Why Beyoncé's Message Works, and Why Ariana Grande and Meghan Trainor's Doesn't

Beyoncé opts to display empowerment through honesty, and she does it continuously. 

There’s no sugar coating in Lemonade. “You can taste the dishonesty, it’s all over your breath,” Beyoncé opens her sixth studio album bluntly and truthfully, and never deviates throughout all 12 songs. She’s been wronged, and her spitfire wrath isn’t stopping at her lover. Standing up for herself and for love is delivered raw, and is empowering listeners to do so for themselves.

Beyoncé isn’t just throwing up middle fingers on one song on the album — that attitude carries Lemonade and in all tenses and phases (past to present). It’s hard to disbelieve Beyoncé when she sings things like, “who the fuck do you think I is? You ain’t married to no average bitch boy. You can watch my fat ass twist boy as I bounce to the next dick boy” (on “Don’t Hurt Yourself”); or “He only want time me when I’m not there. He better call Becky with the good hair” (on “Sorry”).

Beyoncé tells a story that doesn’t stop at one song — and its honest as to where you can find a line, a song, a story that mirrors your reflection. When a song meant to empower is too polished, laced with clichés, and gender-specific it’s simply less effective. How believable is it when Meghan Trainor brushes off boys at the club when suggesting that women “lick your lips, swing your hips” when saying no? On top of the predictable lyrics, the production is reminiscent of that heard on Pink’s 2000 album, Can’t Take Me Home. (But at least, “No” became an anthem for moms.)

It’s believable that Meghan Trainor is, in real life, all about empowering other women and body positivity even when it comes across as confusing in her lyrics. Recently, she had the music video for her single “Me Too” pulled when she noticed that fans’ screen grabs of the video featured her hips photoshopped. “I called everyone who edited the video and asked them to put my hips back. They fixed it right away, but I was embarrassed that I missed it. Especially someone like me, who’s all about no Photoshop,” she told the New York Post.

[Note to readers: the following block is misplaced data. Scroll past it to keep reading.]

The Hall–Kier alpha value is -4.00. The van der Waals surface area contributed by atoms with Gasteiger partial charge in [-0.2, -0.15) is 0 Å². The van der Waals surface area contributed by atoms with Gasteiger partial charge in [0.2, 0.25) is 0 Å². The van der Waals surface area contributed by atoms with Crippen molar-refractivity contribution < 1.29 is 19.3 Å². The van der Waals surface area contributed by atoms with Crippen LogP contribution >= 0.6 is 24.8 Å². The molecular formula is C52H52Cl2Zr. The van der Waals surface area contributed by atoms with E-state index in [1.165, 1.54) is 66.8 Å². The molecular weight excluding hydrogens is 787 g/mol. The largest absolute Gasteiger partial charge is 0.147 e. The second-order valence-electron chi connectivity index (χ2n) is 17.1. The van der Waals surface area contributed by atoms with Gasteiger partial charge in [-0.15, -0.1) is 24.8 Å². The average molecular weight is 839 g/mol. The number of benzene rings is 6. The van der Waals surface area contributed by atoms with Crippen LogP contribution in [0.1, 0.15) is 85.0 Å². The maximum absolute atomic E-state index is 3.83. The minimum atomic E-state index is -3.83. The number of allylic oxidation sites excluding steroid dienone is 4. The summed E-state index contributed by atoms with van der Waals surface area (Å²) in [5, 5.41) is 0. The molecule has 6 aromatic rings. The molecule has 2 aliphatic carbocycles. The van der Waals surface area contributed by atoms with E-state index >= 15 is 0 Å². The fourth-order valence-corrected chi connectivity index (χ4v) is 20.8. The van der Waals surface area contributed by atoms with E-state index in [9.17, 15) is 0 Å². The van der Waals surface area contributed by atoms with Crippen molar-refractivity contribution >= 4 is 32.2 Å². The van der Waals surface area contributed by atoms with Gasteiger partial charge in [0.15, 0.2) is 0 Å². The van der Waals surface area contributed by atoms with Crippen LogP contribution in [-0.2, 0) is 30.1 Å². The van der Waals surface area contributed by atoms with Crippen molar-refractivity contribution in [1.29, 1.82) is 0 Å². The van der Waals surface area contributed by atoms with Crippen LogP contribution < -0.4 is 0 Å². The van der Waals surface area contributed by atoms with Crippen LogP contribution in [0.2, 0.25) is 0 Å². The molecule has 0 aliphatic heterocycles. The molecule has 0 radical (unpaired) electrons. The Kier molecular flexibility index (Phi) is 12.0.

Ariana Grande changed the album of her third studio album from Moonlight to Dangerous Woman, also the title of her first single, Ariana Grand saidDangerous Woman is a lot stronger…To me, a dangerous woman is someone who’s not afraid to take a stand, be herself and to be honest.” The single itself, which sits at No. 16 on the Hot 100 (while majority of Lemonade climbs the Billboard chart) features the singer stating she’ll “take control” but as soon as the chorus hits, you find that its “something ‘bout a boy that makes her “feel like a dangerous woman.” Not to hate on a man making a woman feel strong — sexually or mentally — because that’s real, but it’s a bit misleading and wavers from what the album stands for.

Beyoncé has released her share of sugary singles for single women, something I acknowledge when thinking about recent songs from Ariana Grande and Meghan Trainor. But when something like “Single Ladies” was released, it was a different climate, a time when one song or only singles were enough to move the needle. Nowadays, consistency and quality trumps a tweet-able line if impact is the goal.

Even when speaking of a man that’s wronged her, a man that she ultimately forgives, there’s no cracks in her story to fall into. Beyoncé proves honesty is enough to empower. There’s no instruction to take revenge or walk away, as she does, or to forgive or fight, as she does. You pull what pulls you, you connect to what screams your name. Acting as you see fit for you, encouraged to do so, warrants success.